Protecting your financial interests in a divorce often requires meticulous and detailed planning. The division of assets and debts often results in highly adversarial disputes. During this stage in the divorce process, it is vital to discuss your financial situation with an experienced attorney, in order to protect your interests and try to help you receive the best result during your high asset divorce.
The laws of North Carolina concerning equitable distribution are constantly evolving. We are experienced in working with clients to try to get them the best outcome by receiving a fair share of the property, even in complex property division circumstances. Contact our office today for a confidential consultation to discuss your rights.
North Carolina has a presumption that the marital estate should be split equally with one half going to each party. In many circumstances, however, this may be unfair. The law allows for amendments to the guidelines surrounding division of property. We will work with you to protect your best interests are maintained throughout the division of your martial property.
Understanding the Law of Equitable Distribution
Equitable distribution is the process by which the Court identifies and classifies the assets acquired by the parties during the course of the marriage, values the assets, and distributes them among the parties. North Carolina recognizes three types of property:
- Marital property is all of the real and personal property acquired by the parties during the course of the marriage between the parties, but before the date of separation. Marital property is generally valued at the date of separation.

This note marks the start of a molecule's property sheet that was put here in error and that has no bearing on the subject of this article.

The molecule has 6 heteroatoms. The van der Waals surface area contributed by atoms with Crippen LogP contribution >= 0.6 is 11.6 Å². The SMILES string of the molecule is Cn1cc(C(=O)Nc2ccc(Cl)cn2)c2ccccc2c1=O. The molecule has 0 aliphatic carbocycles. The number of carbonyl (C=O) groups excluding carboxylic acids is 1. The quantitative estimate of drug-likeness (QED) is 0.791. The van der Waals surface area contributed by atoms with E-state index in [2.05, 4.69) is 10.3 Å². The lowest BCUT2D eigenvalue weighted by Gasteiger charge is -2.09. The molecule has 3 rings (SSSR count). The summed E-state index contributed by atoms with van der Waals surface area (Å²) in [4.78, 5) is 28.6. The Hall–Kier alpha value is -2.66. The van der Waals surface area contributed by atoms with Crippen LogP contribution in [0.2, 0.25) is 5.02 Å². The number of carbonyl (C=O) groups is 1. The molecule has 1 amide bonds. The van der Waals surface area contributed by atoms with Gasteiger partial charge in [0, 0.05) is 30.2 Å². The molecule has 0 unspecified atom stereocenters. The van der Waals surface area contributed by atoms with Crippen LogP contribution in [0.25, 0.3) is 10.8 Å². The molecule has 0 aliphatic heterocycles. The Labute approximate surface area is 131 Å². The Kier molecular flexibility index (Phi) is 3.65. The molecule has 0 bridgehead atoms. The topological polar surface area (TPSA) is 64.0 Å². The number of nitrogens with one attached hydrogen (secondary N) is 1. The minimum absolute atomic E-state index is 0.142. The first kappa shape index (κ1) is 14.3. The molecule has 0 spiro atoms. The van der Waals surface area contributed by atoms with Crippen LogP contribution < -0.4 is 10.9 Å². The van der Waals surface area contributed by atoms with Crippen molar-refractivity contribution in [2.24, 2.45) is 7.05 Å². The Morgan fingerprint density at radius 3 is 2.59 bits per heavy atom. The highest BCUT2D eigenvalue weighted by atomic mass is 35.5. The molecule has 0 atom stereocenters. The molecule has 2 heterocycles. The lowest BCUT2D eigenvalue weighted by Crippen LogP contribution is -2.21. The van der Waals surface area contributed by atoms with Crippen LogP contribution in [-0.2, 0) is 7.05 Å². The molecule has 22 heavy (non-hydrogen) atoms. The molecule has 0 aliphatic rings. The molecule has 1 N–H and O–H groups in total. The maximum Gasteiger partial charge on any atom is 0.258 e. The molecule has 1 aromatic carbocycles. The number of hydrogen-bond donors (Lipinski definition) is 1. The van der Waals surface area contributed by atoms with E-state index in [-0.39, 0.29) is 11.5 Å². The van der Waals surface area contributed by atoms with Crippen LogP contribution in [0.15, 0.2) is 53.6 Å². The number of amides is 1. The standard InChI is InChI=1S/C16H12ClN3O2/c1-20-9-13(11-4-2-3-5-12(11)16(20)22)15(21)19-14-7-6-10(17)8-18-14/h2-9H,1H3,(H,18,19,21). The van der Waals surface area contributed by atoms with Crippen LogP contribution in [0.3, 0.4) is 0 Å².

- Separate property is all of the real and personal property acquired by one of the spouses before the date of marriage, after the date of separation or by inheritance or gift during the course of the marriage.
- Divisible property is all increases and decreases in value of marital property occurring after the date of separation, but before the date of distribution. Divisible property is valued at the date of distribution.
Sometimes the lines between marital, separate and divisible property can become blurred.
The laws of North Carolina provide a distribution of property and debt acquired during the marriage should be distributed equally between both spouses. However, in certain circumstances “equitable” does not mean “equal.” For the purposes of equitable distribution, there is a strong presumption that an equal distribution of the marital assets is equitable, meaning that each spouse takes one-half of the marital estate. However, the law of North Carolina provides for specific factors in which a spouse may seek an unequal distribution of the marital assets.
In order to better understand your rights in dealing with the division of property in your divorce, contact our office to discuss this with an attorney who is experienced in handling equitable distribution for a consultation.